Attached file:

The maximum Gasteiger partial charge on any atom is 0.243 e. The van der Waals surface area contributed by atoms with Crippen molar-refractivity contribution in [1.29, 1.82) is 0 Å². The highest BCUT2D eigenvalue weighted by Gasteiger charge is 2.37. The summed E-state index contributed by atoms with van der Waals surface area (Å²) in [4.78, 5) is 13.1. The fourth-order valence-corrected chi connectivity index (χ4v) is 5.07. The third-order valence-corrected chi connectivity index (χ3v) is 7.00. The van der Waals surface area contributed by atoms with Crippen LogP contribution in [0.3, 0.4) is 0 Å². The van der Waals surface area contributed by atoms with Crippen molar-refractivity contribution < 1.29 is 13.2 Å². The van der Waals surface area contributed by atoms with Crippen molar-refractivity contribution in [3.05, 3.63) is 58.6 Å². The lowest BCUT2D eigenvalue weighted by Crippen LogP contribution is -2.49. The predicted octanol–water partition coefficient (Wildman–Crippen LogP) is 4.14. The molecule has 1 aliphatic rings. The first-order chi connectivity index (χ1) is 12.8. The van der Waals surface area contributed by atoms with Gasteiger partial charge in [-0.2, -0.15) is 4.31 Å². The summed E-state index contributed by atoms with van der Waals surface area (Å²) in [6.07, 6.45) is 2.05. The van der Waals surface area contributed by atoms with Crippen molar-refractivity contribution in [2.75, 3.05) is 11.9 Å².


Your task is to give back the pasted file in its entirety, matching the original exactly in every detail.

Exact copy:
The maximum Gasteiger partial charge on any atom is 0.243 e. The van der Waals surface area contributed by atoms with Crippen molar-refractivity contribution in [1.29, 1.82) is 0 Å². The highest BCUT2D eigenvalue weighted by Gasteiger charge is 2.37. The summed E-state index contributed by atoms with van der Waals surface area (Å²) in [4.78, 5) is 13.1. The fourth-order valence-corrected chi connectivity index (χ4v) is 5.07. The third-order valence-corrected chi connectivity index (χ3v) is 7.00. The van der Waals surface area contributed by atoms with Crippen LogP contribution in [0.3, 0.4) is 0 Å². The van der Waals surface area contributed by atoms with Crippen molar-refractivity contribution < 1.29 is 13.2 Å². The van der Waals surface area contributed by atoms with Crippen molar-refractivity contribution in [3.05, 3.63) is 58.6 Å². The lowest BCUT2D eigenvalue weighted by Crippen LogP contribution is -2.49. The predicted octanol–water partition coefficient (Wildman–Crippen LogP) is 4.14. The molecule has 1 aliphatic rings. The first-order chi connectivity index (χ1) is 12.8. The van der Waals surface area contributed by atoms with Gasteiger partial charge in [-0.2, -0.15) is 4.31 Å². The summed E-state index contributed by atoms with van der Waals surface area (Å²) in [6.07, 6.45) is 2.05. The van der Waals surface area contributed by atoms with Crippen molar-refractivity contribution in [2.75, 3.05) is 11.9 Å².